Covering protests: a new epoch for the Belarusian media
On 25 March, a record number of Internet users visited the website of the independent Belarusian newspaper Nasha Niva. 109,000 Internet users read articles describing the protests against the social parasite law. In Belarus, this is nothing to sneeze at.
The state media either ignored the March protests or covered them in a negative light. Thus, the independent media became the only source of information for the public about the countrywide demonstrations against the social parasite decree.
Despite 120 cases of detention or arrest of journalists between 10 and 30 March, the independent media managed to cover the protests with great degree of professionalism. Due to the arrest of oppositional leaders in smaller cities, reporters found themselves in the spotlight.
Unorganised protesters gathered around journalists to express their discontent with the government and hundreds thousand Belarusians followed online streams of people meeting to criticise the economic policy of the authorities on camera.
Due to the rapid developments in media technology, Lukashenka’s propaganda machine can no longer keep up with real journalists.
How free is the press in Belarus?
Unlike in many authoritarian states, in Belarus the public has free access to local and foreign news portals. Nevertheless, human rights organisations are highly critical of Belarus when it comes to freedom of press issues.
The country traditionally occupies the lowest rungs of media freedom indices. In 2016, the World Press Freedom Index, published by Reporters without Borders, assigned Belarus 157th place out of 180 countries. According to Freedom House, Belarus occupies the 194th position. Only Crimea, Eritrea, Turkmenistan, Uzbekistan, and North Korea earned a worse ranking.
Indeed, the state controls all TV and Radio stations in the country and has a monopoly on print media distribution. Nevertheless, independent media has found much more success on the Internet. The most popular private news portal, TUT.by, is accessed by 46.42 % of Internet users in the country. According Google Analytics, in March 2017 the TUT.by news service attracted almost 6 million unique users.
According to a Belarusian rating of web-pages, Akavita.by, the most popular state news portal in the country was the official news-agency Belta.by. Approximately 470,000 users visit the page each month.
Media experts within the country agree that the media situation is not as drastic as international ratings claim. According to human rights organisations, no journalists are currently under arrest. The last killing of a journalist occurred 13 years ago in 2004. According to Belarus Association of Journalists chair Andrei Bastunets, the situation in Belarus is much better than in Azerbaijan or Syria, which rank above Belarus in many indices.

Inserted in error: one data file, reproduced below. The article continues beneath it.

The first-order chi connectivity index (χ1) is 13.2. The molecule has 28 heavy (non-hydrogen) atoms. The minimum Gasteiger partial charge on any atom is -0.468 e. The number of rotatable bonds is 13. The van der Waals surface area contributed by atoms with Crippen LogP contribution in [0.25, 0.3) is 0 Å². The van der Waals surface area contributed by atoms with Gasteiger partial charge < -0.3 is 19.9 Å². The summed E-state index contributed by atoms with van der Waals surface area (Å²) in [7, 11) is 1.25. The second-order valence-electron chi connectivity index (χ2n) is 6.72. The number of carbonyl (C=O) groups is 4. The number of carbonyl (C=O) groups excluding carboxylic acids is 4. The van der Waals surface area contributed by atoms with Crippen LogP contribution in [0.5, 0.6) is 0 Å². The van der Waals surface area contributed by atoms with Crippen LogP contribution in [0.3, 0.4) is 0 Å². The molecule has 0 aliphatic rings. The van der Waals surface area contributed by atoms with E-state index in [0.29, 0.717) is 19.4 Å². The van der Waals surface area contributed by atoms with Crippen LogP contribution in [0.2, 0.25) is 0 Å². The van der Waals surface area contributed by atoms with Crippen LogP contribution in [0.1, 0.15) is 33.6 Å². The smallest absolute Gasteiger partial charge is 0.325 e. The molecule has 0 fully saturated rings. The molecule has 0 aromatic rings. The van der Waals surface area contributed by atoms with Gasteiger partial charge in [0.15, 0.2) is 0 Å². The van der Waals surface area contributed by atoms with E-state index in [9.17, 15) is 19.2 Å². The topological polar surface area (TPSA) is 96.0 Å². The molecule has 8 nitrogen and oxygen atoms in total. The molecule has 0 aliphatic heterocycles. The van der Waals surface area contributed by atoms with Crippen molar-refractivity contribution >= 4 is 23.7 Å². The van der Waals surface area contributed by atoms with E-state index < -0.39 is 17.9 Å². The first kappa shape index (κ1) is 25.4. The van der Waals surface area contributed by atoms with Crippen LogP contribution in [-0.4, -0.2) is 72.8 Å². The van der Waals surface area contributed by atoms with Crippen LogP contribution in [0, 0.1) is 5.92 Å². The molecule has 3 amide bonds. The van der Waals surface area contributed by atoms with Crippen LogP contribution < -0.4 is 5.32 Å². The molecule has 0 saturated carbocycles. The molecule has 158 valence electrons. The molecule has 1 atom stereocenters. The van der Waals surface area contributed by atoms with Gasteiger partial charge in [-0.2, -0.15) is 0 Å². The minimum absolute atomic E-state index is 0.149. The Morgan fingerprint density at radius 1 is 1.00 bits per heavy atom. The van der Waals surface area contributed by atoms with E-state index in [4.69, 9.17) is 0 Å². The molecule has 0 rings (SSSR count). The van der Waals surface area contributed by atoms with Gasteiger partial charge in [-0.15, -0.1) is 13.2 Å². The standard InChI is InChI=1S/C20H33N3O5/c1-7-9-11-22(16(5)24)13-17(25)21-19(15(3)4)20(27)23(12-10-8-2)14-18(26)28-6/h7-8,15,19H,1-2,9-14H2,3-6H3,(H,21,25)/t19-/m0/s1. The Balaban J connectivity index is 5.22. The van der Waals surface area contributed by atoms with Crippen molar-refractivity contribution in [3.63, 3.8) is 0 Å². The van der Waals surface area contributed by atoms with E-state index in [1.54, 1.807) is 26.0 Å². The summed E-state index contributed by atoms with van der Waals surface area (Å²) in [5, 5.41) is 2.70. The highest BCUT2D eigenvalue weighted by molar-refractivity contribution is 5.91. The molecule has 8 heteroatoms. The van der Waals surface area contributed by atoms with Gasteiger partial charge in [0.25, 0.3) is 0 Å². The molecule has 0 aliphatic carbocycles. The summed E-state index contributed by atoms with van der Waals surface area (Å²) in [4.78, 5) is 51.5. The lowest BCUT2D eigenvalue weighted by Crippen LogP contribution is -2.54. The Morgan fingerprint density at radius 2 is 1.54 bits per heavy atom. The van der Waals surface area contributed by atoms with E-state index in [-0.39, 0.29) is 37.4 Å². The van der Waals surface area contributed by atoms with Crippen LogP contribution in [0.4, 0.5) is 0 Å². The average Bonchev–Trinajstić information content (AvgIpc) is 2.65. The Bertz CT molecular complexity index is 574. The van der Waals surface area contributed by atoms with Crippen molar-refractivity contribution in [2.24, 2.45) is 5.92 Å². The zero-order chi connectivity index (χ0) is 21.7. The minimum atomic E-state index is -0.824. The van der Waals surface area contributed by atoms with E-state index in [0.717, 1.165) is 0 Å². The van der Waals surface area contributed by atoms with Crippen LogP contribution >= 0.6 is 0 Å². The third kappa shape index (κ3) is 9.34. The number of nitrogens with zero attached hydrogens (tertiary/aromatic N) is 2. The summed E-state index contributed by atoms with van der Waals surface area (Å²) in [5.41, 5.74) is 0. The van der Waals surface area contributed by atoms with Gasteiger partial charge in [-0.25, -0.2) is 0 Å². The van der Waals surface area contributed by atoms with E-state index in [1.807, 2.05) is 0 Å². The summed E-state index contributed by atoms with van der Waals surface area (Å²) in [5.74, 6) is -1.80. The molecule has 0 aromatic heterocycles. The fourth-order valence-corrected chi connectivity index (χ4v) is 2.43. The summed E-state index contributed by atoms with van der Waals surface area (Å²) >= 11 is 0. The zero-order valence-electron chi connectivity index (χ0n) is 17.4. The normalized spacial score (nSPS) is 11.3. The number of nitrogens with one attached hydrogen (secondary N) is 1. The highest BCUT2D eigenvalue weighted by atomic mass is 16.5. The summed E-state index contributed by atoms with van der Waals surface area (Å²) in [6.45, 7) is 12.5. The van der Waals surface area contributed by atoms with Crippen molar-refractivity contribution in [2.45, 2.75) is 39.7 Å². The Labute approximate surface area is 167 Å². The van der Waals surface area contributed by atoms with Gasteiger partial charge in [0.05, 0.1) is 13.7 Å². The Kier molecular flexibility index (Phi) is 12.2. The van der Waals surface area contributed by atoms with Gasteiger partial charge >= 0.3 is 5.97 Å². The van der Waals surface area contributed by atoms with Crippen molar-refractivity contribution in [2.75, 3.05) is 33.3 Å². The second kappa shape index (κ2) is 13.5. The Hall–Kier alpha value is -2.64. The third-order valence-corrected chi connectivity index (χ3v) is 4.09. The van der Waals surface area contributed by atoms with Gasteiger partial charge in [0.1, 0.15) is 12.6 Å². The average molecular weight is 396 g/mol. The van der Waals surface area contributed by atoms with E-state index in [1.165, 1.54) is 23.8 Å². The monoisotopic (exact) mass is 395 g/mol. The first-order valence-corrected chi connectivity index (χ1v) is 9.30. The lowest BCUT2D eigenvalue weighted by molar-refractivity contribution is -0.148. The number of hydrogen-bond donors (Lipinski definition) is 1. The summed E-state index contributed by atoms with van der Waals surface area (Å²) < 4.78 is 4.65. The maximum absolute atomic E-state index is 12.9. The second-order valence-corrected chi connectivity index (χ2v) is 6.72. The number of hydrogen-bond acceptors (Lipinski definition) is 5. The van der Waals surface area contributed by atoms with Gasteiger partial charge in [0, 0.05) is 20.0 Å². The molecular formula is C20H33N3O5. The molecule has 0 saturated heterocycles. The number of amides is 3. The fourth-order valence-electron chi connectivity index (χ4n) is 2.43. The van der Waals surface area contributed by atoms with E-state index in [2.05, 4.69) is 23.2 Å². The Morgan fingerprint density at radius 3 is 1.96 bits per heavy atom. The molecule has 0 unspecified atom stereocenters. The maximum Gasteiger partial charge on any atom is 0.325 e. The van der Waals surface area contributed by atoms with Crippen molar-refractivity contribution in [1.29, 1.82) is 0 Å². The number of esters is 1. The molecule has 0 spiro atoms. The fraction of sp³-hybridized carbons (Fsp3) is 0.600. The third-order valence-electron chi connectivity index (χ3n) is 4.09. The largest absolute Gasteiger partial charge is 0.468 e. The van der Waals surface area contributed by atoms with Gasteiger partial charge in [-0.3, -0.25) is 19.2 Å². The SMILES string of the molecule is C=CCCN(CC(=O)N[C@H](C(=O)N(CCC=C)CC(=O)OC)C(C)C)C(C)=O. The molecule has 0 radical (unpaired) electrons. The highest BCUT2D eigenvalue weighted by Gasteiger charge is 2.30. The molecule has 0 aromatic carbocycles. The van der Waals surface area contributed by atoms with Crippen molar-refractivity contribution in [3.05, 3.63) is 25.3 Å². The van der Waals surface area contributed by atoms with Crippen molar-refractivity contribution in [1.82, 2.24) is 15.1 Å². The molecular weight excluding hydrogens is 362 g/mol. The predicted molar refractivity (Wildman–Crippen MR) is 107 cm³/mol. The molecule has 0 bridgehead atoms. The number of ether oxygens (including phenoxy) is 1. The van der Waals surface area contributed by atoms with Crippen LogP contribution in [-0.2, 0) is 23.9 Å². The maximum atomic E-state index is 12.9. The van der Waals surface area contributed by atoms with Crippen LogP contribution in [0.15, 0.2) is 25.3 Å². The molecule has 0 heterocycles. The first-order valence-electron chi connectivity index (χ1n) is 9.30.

The highly restrictive nature of media legislation is the main reason for such low ratings. Several influential Belarusian media outlets, such as satellite TV channels Belsat and Euroradio, are based in Poland. To hinder their work, authorities introduced a law prohibiting journalists from working with foreign media companies without government accreditation.
This legislative norm is often used to target freelancers working for these stations or other 'foreign' media organisations forced to work without Belarusian accreditation. As a result, fines for freelance journalists have become a common practise. The law also allows the Ministry of Information to block websites containing articles harmful to the interests of the state. Websites can even be blocked because of unsavoury comments under articles.
Protests against the parasite law and the following crackdown on 25 March have politicised Belarusian society. Naturally, this provoked a huge amount of interest on behalf of the independent media. The last time non-state media enjoyed such wide popularity was during the Silent Protests of 2011. While state TV stations broadcast propagandist programmes comparing the demonstrations to Nazi riots, independent journalists streamed online coverage from the ground.
However, the scale of repression of journalists in 2017 was much larger than in 2011. Between 10 and 30 March, 120 journalists were detained, arrested, or fined. Nevertheless, after 25 March, some media analysts started to talk about a new era of journalism in Belarus. Indeed, the media was able to not only cover protests, but also mobilise protesters.
Due to the absence of oppositional leaders at the demonstrations in small cities such as Pinsk, Slonim, or Rahachou, people gathered around journalists and openly criticised the government on camera. Somewhere between 20,000 to 350,000 people followed Radio Liberty and Belsat TV live-streams of the protests all over the country. Some journalists even managed to broadcast their own arrests and continued live-streams from inside police stations.
Commenting on the work of the media on 25 March, editor-in-chief of Euroradio Viktar Malisheuski admitted that this was the first time that journalists managed to be so brazen. They worked in the same way that journalists in democratic countries do. Thus, media consumers received much higher-quality material than the authorities expected.
The state media responds
The professionalism of the independent media was especially notable when compared with the state media. On 25 March, Internet users actively discussed developments on the website of the largest state-controlled Belarusian newspaper, Belarus Today. On a day when at least 700 protesters were detained in the centre of Minsk, the headline of the publication read '25 March. Everything is calm in Minsk'. The reaction of the public led to the post being deleted on 27 March.
In online broadcasts for state TV, the authorities provided low quality propaganda movies. A recent documentary, broadcast on 12 April, linked activists suspected of inciting riots to ISIS and Nazi groups. Internet users were quick to respond with ironic comments and jokes comparing the documentary to science fiction.
Only a fraction of the public retains an interest in politics during lulls in repression Read more
Experts agree that unlike state media, independent journalists showed a high level of professionalism. Nevertheless, it is questionable whether the free media really expanded its audience. After crackdowns on protests come to an end, interest towards politics usually declines.
Only a fraction of the public retains an interest in politics during lulls in repression, and this group remains the primary target audience of the non-state media. Just as in 2011, interest towards independent media is expected to fall for this reason.
Nevertheless, the work of journalists this time around is evidence that the techniques of protest coverage have forever changed. New technology allowed the public to watch the demonstrations and witness police brutality online in real time. This gives the journalistic community immense power. The arrests, fines, and police attacks on the offices of Belsat TV in Minsk which occurred on 31 March are proof that the authorities are well aware of this danger.